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Will Technology Bring a Sexual Revolution to India? Probably Not

Pacific News Service, Commentary, Neelanjana Banerjee Posted: Feb 04, 2005

Editor's Note: A cell phone video clip of two young Indians having sex became India's Paris Hilton moment. But access to Internet porn won't do much to change mores or bring sexuality -- particularly women's sexuality -- out into the open.

KOLKATA, India--"Hey, check this out!" my friend yells over the music at a trendy lounge. She hands over a cell phone displaying the infamous sex clip that a 17-year-old Delhi student took of his fellow classmate before setting it loose on the Web.

I view the grainy, two-minute video with a kind of disgusted fascination.

I pass the phone to the rest of our group -- mostly 20-something NRIs (non-resident Indians) from the States and England -- and they cheer India's own Paris Hilton moment, toasting this glaring sign of India's seething sexuality. But when I look again at the close-up of a young woman stumbling through oral sex, it strikes me that her father probably watched this clip. Suddenly, it's not so funny.

Before the tsunami came and washed it all away, the Delhi MMS (multimedia messaging service) clip scandal was on the front pages of Indian newspapers for weeks. Headlines like, "Smut Boy in Police Net" revealed India's sexual and technological revolution, caught in a few awkward moments. Part of the reason I had come to India was to investigate this shift in sexual mores. The MMS clip seemed the perfect evidence to support my theories on the convergence of sex and technology.

It wasn't just that the Delhi student recorded this girl in his bedroom with his cell phone and passed it around to his classmates at an exclusive prep school. Or that an enterprising 23-year-old college student decided to auction off the clip on Baazee.com, India's eBay subsidiary. The real global excitement came when Indian police decided to go after Avnish Bajaj, the CEO of Baazee and a U.S. citizen, for allowing the pornographic clip to be distributed on his site. Bajaj was jailed for several days, causing an uproar in the IT community, which saw this as a threat to India's rapidly growing market.

For all the hoopla surrounding the 17-year-old cell phone auteur, the horny/money-grubbing IIT student, Bajaj and the anxious IT moghuls, I was left wondering: What about the girl?

As an Indian woman who grew up in the West, the tug-of-war between repression and rebellion defined much of my identity. In my transplanted Indian community, pre-marital sexual activity was one of the worst "American" traits that could be picked up. My mother's constant and severe warnings about boys didn't scare me off, though -- it made me wilder. I learned how to sneak around, climb out my bedroom window and meet boys for late-night rendezvous.

But as much as I wanted the right to express myself as a hot-blooded American teenager, I was terrified of my parents finding out about my sex life. By the time I left for college, my sexuality was so removed from the identity I had around my parents and my community that I felt I had a split personality. Among my friends, I was the queen of casual encounters, while my parents were already hinting at an arranged marriage for their chaste little girl.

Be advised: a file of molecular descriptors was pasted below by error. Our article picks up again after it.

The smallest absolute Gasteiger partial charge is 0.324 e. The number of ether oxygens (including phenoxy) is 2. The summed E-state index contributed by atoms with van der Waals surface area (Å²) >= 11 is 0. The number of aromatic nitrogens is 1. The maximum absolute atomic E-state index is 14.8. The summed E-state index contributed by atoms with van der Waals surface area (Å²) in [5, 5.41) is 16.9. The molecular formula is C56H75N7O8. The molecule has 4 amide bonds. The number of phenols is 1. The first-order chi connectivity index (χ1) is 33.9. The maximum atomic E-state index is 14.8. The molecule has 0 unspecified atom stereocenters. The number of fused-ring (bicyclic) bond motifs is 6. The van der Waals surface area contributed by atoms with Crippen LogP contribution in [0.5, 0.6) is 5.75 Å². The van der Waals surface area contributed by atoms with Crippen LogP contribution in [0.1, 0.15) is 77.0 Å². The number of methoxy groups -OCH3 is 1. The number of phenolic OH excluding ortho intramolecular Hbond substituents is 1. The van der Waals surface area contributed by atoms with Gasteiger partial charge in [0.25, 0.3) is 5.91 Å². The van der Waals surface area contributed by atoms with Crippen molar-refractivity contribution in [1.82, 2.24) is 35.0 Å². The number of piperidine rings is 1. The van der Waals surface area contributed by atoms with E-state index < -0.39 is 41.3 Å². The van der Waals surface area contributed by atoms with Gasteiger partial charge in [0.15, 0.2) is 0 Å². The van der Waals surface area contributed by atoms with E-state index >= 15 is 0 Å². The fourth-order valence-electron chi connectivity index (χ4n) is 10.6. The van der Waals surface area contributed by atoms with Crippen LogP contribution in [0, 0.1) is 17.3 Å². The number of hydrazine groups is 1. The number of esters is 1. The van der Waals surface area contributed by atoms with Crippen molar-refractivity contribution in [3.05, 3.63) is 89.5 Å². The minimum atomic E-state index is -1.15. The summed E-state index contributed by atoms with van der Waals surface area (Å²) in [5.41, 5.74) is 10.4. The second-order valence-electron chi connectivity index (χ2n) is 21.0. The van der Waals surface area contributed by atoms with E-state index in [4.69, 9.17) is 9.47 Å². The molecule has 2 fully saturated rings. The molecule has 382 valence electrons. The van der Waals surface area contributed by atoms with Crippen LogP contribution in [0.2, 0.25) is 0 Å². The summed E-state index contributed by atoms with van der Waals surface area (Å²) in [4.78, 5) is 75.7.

Now, in my mid-20s, I believe openness from my parents and community about sexual issues would have prevented a lot of confusion in my life.

That's why, at first, I wanted to make a heroine out of the girl from the MMS clip. She would be my symbol of a sexually free Indian woman, a firebrand who would help get people talking about and accepting sex. In retrospect, I realize I was trying to put a Western, sex-positive spin on the situation.

In reality, very few stories have been written about the girl. Soon after the scandal broke, she was reported to have left the country. Indian Web site Sify.com later reported that she may have been blackmailed into the sexual act. Indian media seem to be doing their best to deny her sexuality.

With Internet cafes in virtually every corner of India, and reports suggesting that more than 60 percent of Internet use is for pornography, there has definitely been an explosion of access to sexual images here. In fact, as I write this at an Internet cafe in Kolkata, three boys in the adjacent kiosk are probably not doing research for class. But does all this access to pornography change the ways boys and girls relate to one another?

Access doesn't mean education, I have come to realize. What are boys -- who are largely uninformed about sexuality -- doing with the copious amounts of freaky porn readily available at their fingertips? Suddenly, walking down the crowded streets of Kolkata, the leers from boys and men have a more sinister feeling. Knowing that they have so much access to misogynistic pornography, I wrap my shawl tighter around me.

I admit, the sexual revolution I sought in India -- hoping it would somehow validate my own struggle -- isn't quite what I expected. The MMS clip certainly got people talking about sex for a moment, but acceptance and validation of a young woman's sexuality was not in the cards. The real revolution will happen not in a corner of an Internet caf or in an illicitly captured video, but when Indian men and women learn to communicate in a positive way about sex.

PNS contributor Neelanjana Banerjee, 26, is managing editor of YO! Youth Outlook (www.youthoutlook.org), a magazine by and for San Francisco Bay Area youths and a PNS project.

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